America’s lethal fear of science | Inquirer Opinion

America’s lethal fear of science

12:05 AM February 16, 2015

NEW YORK—A rare, deadly and highly contagious disease is spreading across the United States, infecting more than 100 people since the beginning of the year and putting thousands more at risk. This is not the doomsday Ebola scenario that so many envisioned when the first case in the United States was diagnosed five months ago. This is the measles—a disease that the

United States Centers for Disease Control and Prevention declared eradicated in 2000, thanks to a highly effective and safe vaccine. What went wrong?


In recent years, measles has become increasingly common in the United States, with the number of cases climbing above 150 in 2013, and then jumping to 644 last year, the most cases recorded in a single year since the late 1990s. This year already appears likely to top that record.

The upsurge in cases can be explained largely by the increase in the number of unvaccinated children. Americans are learning the hard way that scientifically baseless skepticism about the safety of vaccines is extremely dangerous.


Measles may have a lower mortality rate than Ebola, but its potential to inflict suffering and death—especially on young children—remains considerable. Indeed, before vaccination made measles a rarity, the disease was widely feared, killing thousands of children every year.

The tragic irony of vaccination in America is that it has become a victim of its own success. As the number of people who have witnessed firsthand the effects of measles and other childhood diseases—such as mumps, rubella, polio, and whooping cough—declined, so did society’s commitment to keeping them away. Even after panicked claims that vaccines cause visible conditions like autism were proved to be nonsense, they remain more compelling than the threat of a disease that people have never seen or do not remember.

Of course, vaccinations can have some side effects—e.g., a rash, fatigue, headache, or a fever. But claims that significant, permanent damage resulting from vaccines is widespread are entirely unfounded.

Andrew Wakefield first claimed in 1998 that there was a relationship between the measles, mumps and rubella vaccine and autism. But it soon came to light that he had falsified his evidence, and his “research” was retracted. Wakefield was later banned from practicing medicine in his home country, the United Kingdom, for “serious professional misconduct.”

But the damage had been done. Despite Wakefield’s ostracism from the medical community and the exposure of his deceptions—not to mention numerous scientific studies that did not find any link whatsoever between vaccines and autism—he has retained a devoted following in the United States. Making matters worse, irresponsible and ignorant celebrities seized upon his lies, using their access to the media to spread conspiracy theories and propaganda against vaccinations.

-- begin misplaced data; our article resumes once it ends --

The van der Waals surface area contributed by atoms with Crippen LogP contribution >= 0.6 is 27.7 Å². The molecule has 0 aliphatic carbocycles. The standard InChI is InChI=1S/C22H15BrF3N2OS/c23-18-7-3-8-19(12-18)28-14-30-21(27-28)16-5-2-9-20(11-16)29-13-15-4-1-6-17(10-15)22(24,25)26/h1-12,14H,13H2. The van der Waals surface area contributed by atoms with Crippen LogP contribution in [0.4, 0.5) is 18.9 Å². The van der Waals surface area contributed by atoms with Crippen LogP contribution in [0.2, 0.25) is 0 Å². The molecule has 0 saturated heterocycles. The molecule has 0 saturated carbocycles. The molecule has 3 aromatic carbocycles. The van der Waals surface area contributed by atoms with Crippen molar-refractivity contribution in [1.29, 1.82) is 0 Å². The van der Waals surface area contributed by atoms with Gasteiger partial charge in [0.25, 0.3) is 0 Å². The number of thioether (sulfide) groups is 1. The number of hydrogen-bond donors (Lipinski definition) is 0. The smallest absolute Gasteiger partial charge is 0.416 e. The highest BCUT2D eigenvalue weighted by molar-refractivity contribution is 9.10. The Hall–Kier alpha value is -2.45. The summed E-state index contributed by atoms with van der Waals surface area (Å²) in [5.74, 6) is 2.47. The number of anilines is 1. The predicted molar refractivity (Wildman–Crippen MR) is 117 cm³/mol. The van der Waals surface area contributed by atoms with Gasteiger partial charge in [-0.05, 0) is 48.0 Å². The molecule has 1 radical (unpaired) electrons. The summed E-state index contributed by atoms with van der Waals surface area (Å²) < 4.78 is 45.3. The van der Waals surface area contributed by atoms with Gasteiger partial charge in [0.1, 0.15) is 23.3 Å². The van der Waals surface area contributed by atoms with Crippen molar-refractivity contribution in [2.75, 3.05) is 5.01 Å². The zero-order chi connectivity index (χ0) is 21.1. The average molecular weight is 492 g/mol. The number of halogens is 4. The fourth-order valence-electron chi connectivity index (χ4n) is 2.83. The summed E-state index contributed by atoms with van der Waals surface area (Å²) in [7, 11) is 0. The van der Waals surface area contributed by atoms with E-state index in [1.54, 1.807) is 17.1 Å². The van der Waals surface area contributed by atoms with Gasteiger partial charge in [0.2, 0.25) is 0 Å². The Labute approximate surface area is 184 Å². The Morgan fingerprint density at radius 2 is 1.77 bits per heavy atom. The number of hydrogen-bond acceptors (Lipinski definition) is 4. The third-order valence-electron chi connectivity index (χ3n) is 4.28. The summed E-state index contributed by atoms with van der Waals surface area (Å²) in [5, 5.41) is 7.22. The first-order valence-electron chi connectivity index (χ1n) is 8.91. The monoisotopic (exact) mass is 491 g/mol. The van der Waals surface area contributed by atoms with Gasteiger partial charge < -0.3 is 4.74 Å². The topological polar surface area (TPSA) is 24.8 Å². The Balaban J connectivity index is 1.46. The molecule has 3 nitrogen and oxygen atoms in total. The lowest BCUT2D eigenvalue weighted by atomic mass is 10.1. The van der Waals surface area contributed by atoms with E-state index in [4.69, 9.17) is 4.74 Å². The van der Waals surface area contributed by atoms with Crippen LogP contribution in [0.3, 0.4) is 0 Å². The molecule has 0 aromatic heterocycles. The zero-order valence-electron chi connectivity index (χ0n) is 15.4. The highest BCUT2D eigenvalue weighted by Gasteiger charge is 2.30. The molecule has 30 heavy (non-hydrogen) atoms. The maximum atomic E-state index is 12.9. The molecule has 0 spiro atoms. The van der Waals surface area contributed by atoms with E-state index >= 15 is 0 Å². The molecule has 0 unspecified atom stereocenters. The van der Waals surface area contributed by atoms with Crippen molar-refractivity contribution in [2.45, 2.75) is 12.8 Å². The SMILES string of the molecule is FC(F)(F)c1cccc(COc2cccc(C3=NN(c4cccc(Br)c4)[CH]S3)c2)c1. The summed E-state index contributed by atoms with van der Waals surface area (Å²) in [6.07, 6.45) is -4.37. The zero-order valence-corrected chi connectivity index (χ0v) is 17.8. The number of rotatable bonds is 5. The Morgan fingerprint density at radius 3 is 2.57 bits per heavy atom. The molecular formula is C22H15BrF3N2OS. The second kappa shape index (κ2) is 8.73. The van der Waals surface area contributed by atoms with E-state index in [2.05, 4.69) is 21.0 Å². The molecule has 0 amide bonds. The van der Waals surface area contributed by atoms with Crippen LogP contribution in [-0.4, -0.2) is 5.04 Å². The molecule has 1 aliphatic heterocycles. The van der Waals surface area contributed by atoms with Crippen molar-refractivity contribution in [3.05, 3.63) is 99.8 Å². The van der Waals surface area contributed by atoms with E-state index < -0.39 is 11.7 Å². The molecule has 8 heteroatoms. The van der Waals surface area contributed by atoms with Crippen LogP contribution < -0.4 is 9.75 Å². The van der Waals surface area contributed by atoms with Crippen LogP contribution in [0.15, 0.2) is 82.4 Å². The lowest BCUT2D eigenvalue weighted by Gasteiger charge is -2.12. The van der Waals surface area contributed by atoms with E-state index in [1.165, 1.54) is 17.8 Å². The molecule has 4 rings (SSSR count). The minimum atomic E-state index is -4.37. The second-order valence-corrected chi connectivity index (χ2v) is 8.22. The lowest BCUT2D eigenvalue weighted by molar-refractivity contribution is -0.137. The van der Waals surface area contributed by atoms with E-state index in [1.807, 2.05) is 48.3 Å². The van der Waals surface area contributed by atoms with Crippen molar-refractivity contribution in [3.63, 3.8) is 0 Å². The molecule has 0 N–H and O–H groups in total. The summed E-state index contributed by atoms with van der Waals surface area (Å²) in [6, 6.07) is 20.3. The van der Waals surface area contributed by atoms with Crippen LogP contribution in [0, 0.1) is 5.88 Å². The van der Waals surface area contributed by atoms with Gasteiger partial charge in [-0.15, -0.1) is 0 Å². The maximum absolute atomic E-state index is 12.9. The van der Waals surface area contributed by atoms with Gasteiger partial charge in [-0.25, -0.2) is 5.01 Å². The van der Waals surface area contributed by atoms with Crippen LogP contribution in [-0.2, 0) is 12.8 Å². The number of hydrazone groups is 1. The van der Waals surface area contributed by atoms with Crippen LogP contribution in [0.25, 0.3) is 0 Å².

As a result, vaccination rates continue to decline—and in some communities, especially in California and Oregon, they have plummeted. From 1996 to 2015, there was a six-fold increase in the rate of vaccine exemptions for students entering elementary school in California. This has contributed to the spread not only of measles but also of whooping cough and mumps.

Parents argue that vaccination, like all other decisions about how to raise and care for their children, should be their choice. But, when it comes to vaccination, one family’s poor judgment can mean sickness or even death for another’s.


When enough members of a community are vaccinated, a sort of “immunity buffer” is created, adding an extra layer of protection for vaccinated individuals, while shielding those who are not eligible for particular vaccines, such as infants or people with compromised immune systems—individuals for whom disease-mortality rates are highest. This phenomenon is called “herd immunity,” and it has been vital to the vaccines’ effectiveness.

This is not the first time that the American public has allowed fear to dictate public policy. Just a few months ago, Americans were terrified that Ebola could take hold in their country. Rather than providing responsible leadership, politicians like New Jersey’s Gov. Chris Christie and Sen. Rand Paul of Kentucky stoked the panic in an effort to win support in advance of last November’s midterm elections. Experts’ attempts to impress upon Americans how difficult Ebola is to transmit, and how unlikely an Ebola epidemic in the United States was, fell largely on deaf ears.

Today, Americans are again refusing to heed experts’ advice—only, this time, they really are facing a serious threat. Worse, politicians like Christie and Paul have tacitly (or not so tacitly) supported parents who choose not to vaccinate their children, regardless of the scientific consensus that such parents are contributing to a genuine public health crisis.

Paul—who is, ironically, a physician—went so far as to mention the many children he knew who suffered “profound mental disorders” after having had vaccinations, indulging the antivaccination advocates who might support him politically, while stopping short of making a false scientific claim. (By his logic, vaccines make people taller, too; after all, nearly every child I have known has grown taller after being vaccinated.)

The scientific method is perhaps the greatest arbiter of truth humanity has ever devised. We must trust in it to help make sense of an uncertain world, and to help us determine how best to nourish and protect our children and ourselves. When parents are allowed—or, worse, encouraged—to choose fear over science, we all pay the price. Project Syndicate

Abdul El-Sayed is a professor of epidemiology at the Mailman School of Public Health, Columbia University.

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